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San Diego Union-Tribune, LA Times sold to healthcare billionaire for $500M

The Los Angeles Times sold to local billionaire for $500M, ending strained tenure under owner of the Chicago Tribune.
San Diego Union-Tribune, LA Times sold to healthcare billionaire for $500M

SAN DIEGO (CNS) - The San Diego Union-Tribune will soon have a new owner, its fifth in the last decade, with Los Angeles biotech billionare Patrick Soon-Shiong agreeing to purchase the Los Angeles Times and the Union- Tribune from parent company Tronc.

The Washington Post first reported the potential sale Tuesday and Chicago-based Tronc confirmed Wednesday morning that a $500 million cash deal has been finalized.

"We look forward to continuing the great tradition of award-winning journalism carried out by the reporters and editors of the Los Angeles Times, the San Diego Union-Tribune and the other California News Group titles," Soon- Shiong said.

Tronc, previously known as Tribune Co., has owned The Times since 2000 and the Union-Tribune since 2015. It also owns the Chicago Tribune, The Baltimore Sun, the New York Daily News, the Orlando Sentinel, the South Florida Sun-Sentinel and several other smaller newspapers.

"This transaction allows us to fully repay our outstanding debt, significantly lower our pension liabilities and have a substantial cash position following the close of the transaction," Tronc CEO Justin Dearborn said. "We will have a versatile balance sheet that will enable us to be even more aggressive in executing on our growth strategy as a leading player in news and digital media."

According to Tronc, the sale -- which is expected to close in the late first quarter or early second quarter of the year -- includes a $500 million cash payment, and Soon-Shiong will assume $90 million in pension liabilities.

Soon-Shiong is the founder and CEO of Culver City-based NantHealth, one of Los Angeles' wealthiest residents and a minority owner of the Los Angeles Lakers. He's the latest billionaire to buy a major newspaper, following in the footsteps of Amazon founder Jeff Bezos, who bought the Washington Post in 2013. That same year, Red Sox owner John Henry purchased the Boston Globe and, in 2014, Minnesota billionaire and Timberwolves owner Glen Taylor bought the Minneapolis Star-Tribune.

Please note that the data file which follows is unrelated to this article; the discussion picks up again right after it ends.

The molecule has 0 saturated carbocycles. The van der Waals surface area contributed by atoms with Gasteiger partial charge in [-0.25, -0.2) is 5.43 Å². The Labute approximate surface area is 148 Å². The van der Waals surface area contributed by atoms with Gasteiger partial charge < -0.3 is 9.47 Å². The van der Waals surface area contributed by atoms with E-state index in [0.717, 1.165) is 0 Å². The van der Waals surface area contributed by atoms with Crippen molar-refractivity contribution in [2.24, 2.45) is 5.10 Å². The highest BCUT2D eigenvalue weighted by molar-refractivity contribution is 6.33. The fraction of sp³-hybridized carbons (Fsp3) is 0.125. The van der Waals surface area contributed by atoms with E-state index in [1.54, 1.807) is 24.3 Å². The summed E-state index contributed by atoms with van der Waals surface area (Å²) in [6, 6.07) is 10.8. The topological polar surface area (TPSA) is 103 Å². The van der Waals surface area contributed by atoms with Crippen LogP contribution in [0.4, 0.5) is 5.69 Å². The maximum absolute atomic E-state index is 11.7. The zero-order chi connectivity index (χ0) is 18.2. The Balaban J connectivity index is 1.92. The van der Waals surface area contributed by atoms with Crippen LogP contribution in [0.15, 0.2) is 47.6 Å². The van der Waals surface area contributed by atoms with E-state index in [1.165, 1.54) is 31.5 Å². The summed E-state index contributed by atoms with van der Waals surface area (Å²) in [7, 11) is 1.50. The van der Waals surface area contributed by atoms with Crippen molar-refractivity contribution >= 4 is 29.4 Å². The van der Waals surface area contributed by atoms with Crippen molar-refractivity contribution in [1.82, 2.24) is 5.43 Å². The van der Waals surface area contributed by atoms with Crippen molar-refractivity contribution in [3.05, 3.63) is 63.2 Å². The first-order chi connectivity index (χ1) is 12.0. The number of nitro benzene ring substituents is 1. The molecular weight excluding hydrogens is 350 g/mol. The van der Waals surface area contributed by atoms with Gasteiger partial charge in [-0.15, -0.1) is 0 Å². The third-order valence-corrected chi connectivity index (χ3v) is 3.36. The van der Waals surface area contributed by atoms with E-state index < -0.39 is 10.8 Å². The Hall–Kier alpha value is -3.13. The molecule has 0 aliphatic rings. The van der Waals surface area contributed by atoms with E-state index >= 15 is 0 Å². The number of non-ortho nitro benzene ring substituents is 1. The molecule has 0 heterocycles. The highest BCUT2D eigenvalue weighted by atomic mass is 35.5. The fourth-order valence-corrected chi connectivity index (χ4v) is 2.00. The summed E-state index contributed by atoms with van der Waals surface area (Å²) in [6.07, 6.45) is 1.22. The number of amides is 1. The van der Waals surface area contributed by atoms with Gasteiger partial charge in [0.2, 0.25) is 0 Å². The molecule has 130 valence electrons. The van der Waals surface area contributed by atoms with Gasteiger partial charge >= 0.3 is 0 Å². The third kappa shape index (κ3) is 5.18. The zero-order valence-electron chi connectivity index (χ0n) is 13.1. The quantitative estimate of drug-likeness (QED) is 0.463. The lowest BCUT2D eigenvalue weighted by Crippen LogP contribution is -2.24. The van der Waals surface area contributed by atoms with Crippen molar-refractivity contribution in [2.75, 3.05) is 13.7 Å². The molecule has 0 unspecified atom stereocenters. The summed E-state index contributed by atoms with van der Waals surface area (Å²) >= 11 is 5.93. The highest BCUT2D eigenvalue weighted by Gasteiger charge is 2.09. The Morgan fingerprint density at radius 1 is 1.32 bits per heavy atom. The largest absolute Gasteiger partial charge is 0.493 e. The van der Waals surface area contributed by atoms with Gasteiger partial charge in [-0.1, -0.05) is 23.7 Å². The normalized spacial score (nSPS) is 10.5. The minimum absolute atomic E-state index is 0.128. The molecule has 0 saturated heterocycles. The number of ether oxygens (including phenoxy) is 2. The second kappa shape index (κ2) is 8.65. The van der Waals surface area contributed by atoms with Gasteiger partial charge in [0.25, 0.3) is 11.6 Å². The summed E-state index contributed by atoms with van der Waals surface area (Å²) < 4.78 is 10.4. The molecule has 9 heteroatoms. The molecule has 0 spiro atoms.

For the Union-Tribune, which this year marks its 150th anniversary, Soon-Shiong will be the fifth owner in the past decade. The Copley family had owned the newspaper for its entire run until 2009, when it sold the paper to Los Angeles-based investment firm Platinum Equity.

Douglas Manchester bought the paper for $110 million in 2012 and three years later sold the company's Mission Valley buildings to local developers for $50 million, and the publishing business for $85 million to Tribune.

The Union-Tribune employs about 260 people, down from nearly 2,000 under the Copleys, the paper reported. Much of the downsizing has come from outsourcing things like printing, packaging and distribution, but the news and advertising departments have also experienced widespread layoffs.

Soon-Shiong has limited connections to San Diego, including timeshares he's owned since 2001 at the Four Seasons Residence Club Aviara in Carlsbad. He's also vice chairman of Viracta Therapeutics, an anti-cancer biotech in Cardiff.

Union-Tribune publisher and editor Jeff Light on Tuesday called the idea of a Southern California media company `a very compelling proposition." Light was quoted in the Union-Tribune saying "the business opportunity and the journalistic opportunity are very big."

Soon-Shiong, 65, a medical entrepreneur and native of South Africa, had been rumored several years ago to be among a group of wealthy Angelenos who were interested in buying The Times, the newspaper reported. His interest in the paper was formalized in May 2016 when he invested $70.5 million in Tronc. His current stake is 26 percent.

The sale comes after a stormy period for The Times, which has seen three editors in six months, its publisher placed on unpaid leave amid a sexual harassment investigation, and a vote to unionize the newsroom.

The deal came together over the past five days and took many observers by surprise, according to The Times. Tronc had fended off previous efforts to buy the company outright or peel off the California newspapers. Tronc had insisted The Times was key to its growth strategy given its proximity to Hollywood, technology hubs and the Pacific Rim.